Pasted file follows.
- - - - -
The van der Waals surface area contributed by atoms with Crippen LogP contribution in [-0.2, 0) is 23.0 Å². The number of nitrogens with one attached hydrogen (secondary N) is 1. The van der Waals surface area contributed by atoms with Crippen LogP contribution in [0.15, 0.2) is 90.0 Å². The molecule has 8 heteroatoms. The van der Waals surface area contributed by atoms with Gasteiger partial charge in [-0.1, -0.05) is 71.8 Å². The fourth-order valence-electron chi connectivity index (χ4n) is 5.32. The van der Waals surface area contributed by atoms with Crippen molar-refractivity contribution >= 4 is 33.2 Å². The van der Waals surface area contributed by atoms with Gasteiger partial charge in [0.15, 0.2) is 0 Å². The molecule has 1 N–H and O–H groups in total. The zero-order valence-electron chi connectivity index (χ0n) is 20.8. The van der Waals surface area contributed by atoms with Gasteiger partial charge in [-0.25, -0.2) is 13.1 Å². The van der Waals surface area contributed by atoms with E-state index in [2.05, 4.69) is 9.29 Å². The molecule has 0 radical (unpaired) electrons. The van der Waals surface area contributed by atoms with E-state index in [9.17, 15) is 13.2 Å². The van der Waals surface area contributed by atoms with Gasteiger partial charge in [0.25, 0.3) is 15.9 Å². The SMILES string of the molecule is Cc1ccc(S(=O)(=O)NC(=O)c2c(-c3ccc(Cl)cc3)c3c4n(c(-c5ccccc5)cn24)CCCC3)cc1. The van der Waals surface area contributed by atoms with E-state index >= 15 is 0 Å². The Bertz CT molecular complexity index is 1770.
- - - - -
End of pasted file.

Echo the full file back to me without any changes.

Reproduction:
The van der Waals surface area contributed by atoms with Crippen LogP contribution in [-0.2, 0) is 23.0 Å². The number of nitrogens with one attached hydrogen (secondary N) is 1. The van der Waals surface area contributed by atoms with Crippen LogP contribution in [0.15, 0.2) is 90.0 Å². The molecule has 8 heteroatoms. The van der Waals surface area contributed by atoms with Gasteiger partial charge in [-0.1, -0.05) is 71.8 Å². The fourth-order valence-electron chi connectivity index (χ4n) is 5.32. The van der Waals surface area contributed by atoms with Crippen molar-refractivity contribution >= 4 is 33.2 Å². The van der Waals surface area contributed by atoms with Gasteiger partial charge in [0.15, 0.2) is 0 Å². The molecule has 1 N–H and O–H groups in total. The zero-order valence-electron chi connectivity index (χ0n) is 20.8. The van der Waals surface area contributed by atoms with Gasteiger partial charge in [-0.25, -0.2) is 13.1 Å². The van der Waals surface area contributed by atoms with E-state index in [2.05, 4.69) is 9.29 Å². The molecule has 0 radical (unpaired) electrons. The van der Waals surface area contributed by atoms with E-state index in [9.17, 15) is 13.2 Å². The van der Waals surface area contributed by atoms with Gasteiger partial charge in [0.25, 0.3) is 15.9 Å². The SMILES string of the molecule is Cc1ccc(S(=O)(=O)NC(=O)c2c(-c3ccc(Cl)cc3)c3c4n(c(-c5ccccc5)cn24)CCCC3)cc1. The van der Waals surface area contributed by atoms with E-state index >= 15 is 0 Å². The Bertz CT molecular complexity index is 1770.